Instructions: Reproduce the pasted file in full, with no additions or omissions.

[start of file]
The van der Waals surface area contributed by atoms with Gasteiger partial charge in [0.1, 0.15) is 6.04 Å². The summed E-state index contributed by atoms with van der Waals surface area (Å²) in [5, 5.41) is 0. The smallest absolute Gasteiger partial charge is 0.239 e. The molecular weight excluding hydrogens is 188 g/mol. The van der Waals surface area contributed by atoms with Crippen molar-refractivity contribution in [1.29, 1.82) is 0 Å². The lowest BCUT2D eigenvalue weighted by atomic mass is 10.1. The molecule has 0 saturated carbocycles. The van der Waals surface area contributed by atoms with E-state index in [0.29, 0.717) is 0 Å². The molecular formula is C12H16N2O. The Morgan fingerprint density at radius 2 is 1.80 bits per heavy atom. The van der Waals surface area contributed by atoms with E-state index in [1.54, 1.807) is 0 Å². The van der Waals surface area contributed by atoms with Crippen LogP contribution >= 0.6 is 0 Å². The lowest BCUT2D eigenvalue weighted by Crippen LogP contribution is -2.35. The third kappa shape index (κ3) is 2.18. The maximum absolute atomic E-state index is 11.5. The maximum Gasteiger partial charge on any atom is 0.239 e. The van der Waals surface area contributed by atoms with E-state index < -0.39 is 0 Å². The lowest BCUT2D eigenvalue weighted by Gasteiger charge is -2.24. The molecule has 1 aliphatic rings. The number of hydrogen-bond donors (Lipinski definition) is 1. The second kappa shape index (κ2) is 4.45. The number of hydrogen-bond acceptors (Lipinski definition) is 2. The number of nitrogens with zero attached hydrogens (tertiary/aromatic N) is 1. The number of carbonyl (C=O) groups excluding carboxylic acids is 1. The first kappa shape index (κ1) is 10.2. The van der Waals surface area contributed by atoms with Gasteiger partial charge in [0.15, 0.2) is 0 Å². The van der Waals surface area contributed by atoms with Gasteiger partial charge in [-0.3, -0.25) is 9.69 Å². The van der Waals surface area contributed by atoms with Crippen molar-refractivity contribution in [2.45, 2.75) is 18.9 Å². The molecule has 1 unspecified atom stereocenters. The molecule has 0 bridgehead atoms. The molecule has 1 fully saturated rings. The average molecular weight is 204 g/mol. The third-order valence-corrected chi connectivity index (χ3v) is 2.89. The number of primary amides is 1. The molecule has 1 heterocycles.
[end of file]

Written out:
The van der Waals surface area contributed by atoms with Gasteiger partial charge in [0.1, 0.15) is 6.04 Å². The summed E-state index contributed by atoms with van der Waals surface area (Å²) in [5, 5.41) is 0. The smallest absolute Gasteiger partial charge is 0.239 e. The molecular weight excluding hydrogens is 188 g/mol. The van der Waals surface area contributed by atoms with Crippen molar-refractivity contribution in [1.29, 1.82) is 0 Å². The lowest BCUT2D eigenvalue weighted by atomic mass is 10.1. The molecule has 0 saturated carbocycles. The van der Waals surface area contributed by atoms with E-state index in [0.29, 0.717) is 0 Å². The molecular formula is C12H16N2O. The Morgan fingerprint density at radius 2 is 1.80 bits per heavy atom. The van der Waals surface area contributed by atoms with E-state index in [1.54, 1.807) is 0 Å². The van der Waals surface area contributed by atoms with Crippen LogP contribution >= 0.6 is 0 Å². The lowest BCUT2D eigenvalue weighted by Crippen LogP contribution is -2.35. The third kappa shape index (κ3) is 2.18. The maximum absolute atomic E-state index is 11.5. The maximum Gasteiger partial charge on any atom is 0.239 e. The van der Waals surface area contributed by atoms with E-state index < -0.39 is 0 Å². The lowest BCUT2D eigenvalue weighted by Gasteiger charge is -2.24. The molecule has 1 aliphatic rings. The number of hydrogen-bond donors (Lipinski definition) is 1. The second kappa shape index (κ2) is 4.45. The number of hydrogen-bond acceptors (Lipinski definition) is 2. The number of nitrogens with zero attached hydrogens (tertiary/aromatic N) is 1. The number of carbonyl (C=O) groups excluding carboxylic acids is 1. The first kappa shape index (κ1) is 10.2. The van der Waals surface area contributed by atoms with Gasteiger partial charge in [0.15, 0.2) is 0 Å². The van der Waals surface area contributed by atoms with Gasteiger partial charge in [-0.3, -0.25) is 9.69 Å². The van der Waals surface area contributed by atoms with Crippen molar-refractivity contribution in [2.45, 2.75) is 18.9 Å². The molecule has 1 unspecified atom stereocenters. The molecule has 0 bridgehead atoms. The molecule has 1 fully saturated rings. The average molecular weight is 204 g/mol. The third-order valence-corrected chi connectivity index (χ3v) is 2.89. The number of primary amides is 1. The molecule has 1 heterocycles.